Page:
Hair Ties and Mount RushmorePosted: July 29, 2016 | Author: April | Filed under: Knowledge, Relationships, Self Improvement | Tags: anecdote, childhood, fourth grade, hair ties, mount rushmore, nonfiction, science fair, social studies | 4 Comments
When I was in the fourth grade, I participated in a social studies fair for the first and only time. Mostly, the schools I attended after that didn’t have them, but looking back, I think at least a bit of the reason was how that project turned out. Also, science is more fun.
My two friends and I teamed up for a project on Mount Rushmore. They were school friends, girls to whose homes I never went, and never visitors to mine. As cynical as I’ve become as an adult, I have to wonder if we were really friends or if I was an easy A for them. Nine-year-olds are certainly that savvy, but were they? I’ll never know. I don’t even remember their names now; I just have a picture in my head of the little black girl with pigtails and the little white girl with pigtails–apparently pigtails were all the rage in my fourth grade class.
And I’ve just wasted a solid ten minutes googling what the hair ties with the plastic balls are called, because those were definitely all the rage in my fourth grade class. Without coming to a consensus. Bobbles? Bubbles? Ball hair ties? No idea.
But back to Mount Rushmore.
We spent a bit of time in the school library gathering books on Mount Rushmore, looking for pictures, that sort of thing. And then I went home and wrote the report.
They didn’t read much of anything. Or draw much of anything. Or even use that much white glue on our posterboard. In the end, it was my social studies project, not ours.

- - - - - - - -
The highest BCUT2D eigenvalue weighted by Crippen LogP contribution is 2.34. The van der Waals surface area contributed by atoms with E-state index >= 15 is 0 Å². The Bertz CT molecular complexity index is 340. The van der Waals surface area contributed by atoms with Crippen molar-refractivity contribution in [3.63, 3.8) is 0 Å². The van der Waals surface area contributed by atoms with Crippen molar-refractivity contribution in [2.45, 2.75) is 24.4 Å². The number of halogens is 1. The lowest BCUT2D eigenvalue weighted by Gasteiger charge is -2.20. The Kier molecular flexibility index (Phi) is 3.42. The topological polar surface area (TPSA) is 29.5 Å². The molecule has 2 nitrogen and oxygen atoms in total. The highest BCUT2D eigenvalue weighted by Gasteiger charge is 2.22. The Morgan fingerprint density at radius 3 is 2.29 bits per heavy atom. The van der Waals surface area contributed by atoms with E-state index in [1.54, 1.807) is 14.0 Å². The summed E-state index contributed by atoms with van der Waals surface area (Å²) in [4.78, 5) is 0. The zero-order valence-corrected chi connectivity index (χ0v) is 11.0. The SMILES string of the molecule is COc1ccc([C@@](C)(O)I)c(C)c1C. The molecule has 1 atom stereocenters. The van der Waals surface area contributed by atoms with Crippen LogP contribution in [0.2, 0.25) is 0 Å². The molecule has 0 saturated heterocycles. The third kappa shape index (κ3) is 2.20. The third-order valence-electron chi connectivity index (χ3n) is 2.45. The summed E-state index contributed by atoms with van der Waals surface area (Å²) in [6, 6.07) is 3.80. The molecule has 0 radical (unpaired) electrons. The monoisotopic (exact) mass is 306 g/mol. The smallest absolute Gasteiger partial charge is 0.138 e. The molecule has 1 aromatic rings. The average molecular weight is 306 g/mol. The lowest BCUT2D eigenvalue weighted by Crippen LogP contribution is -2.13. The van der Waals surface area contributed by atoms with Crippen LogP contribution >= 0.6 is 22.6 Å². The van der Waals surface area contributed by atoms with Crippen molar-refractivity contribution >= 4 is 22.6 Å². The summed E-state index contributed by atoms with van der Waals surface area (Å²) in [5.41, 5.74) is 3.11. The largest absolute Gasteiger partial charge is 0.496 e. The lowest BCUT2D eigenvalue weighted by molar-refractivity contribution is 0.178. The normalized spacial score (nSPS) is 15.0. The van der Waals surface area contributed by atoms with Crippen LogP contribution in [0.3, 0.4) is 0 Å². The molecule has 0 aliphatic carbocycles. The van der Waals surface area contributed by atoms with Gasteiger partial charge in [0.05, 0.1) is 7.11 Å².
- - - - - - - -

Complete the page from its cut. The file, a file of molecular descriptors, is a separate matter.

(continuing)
Of course we got busted, and I’m certain I was orders of magnitude more embarrassed than they were, being the shy little teacher’s pet that I was. There was our project, standing on a desk, and the judges came around. One of them asked my friend a question and she stuttered a bit before I took over with the answer. He asked my other friend a different question, and she stuttered a bit before I tried to answer, but he cut me off, and the judges moved on to the next project.
We didn’t win, or even place.
Afterwards, my teacher pulled me aside after class and spoke to me about letting others take credit for my hard work. Holy cow, but I was naive then. Then? What am I saying? I didn’t grow out of that until my mid-thirties. My husband has pointed out to me times when my supervisors have taken credit for things that I’ve done or ideas that I’ve implemented. And now I just don’t care who gets credit for what, because it’s not like I’m going to get a raise either way, but no one else is getting a raise either.
But thank you, Mrs. Huard, for trying to teach me that one person doing all the work in a group is not teamwork, no matter how much that one person enjoys it. No matter how much easier it is for that one person to just do it herself. Thank you for trying to tell me that you thought my friends were taking advantage of me. Most of all, thank you for giving us all an A on the project in spite of all this.
And Mrs. Huard? You’d be proud of how much my handwriting has improved since the fourth grade. But I don’t write in cursive too often anymore.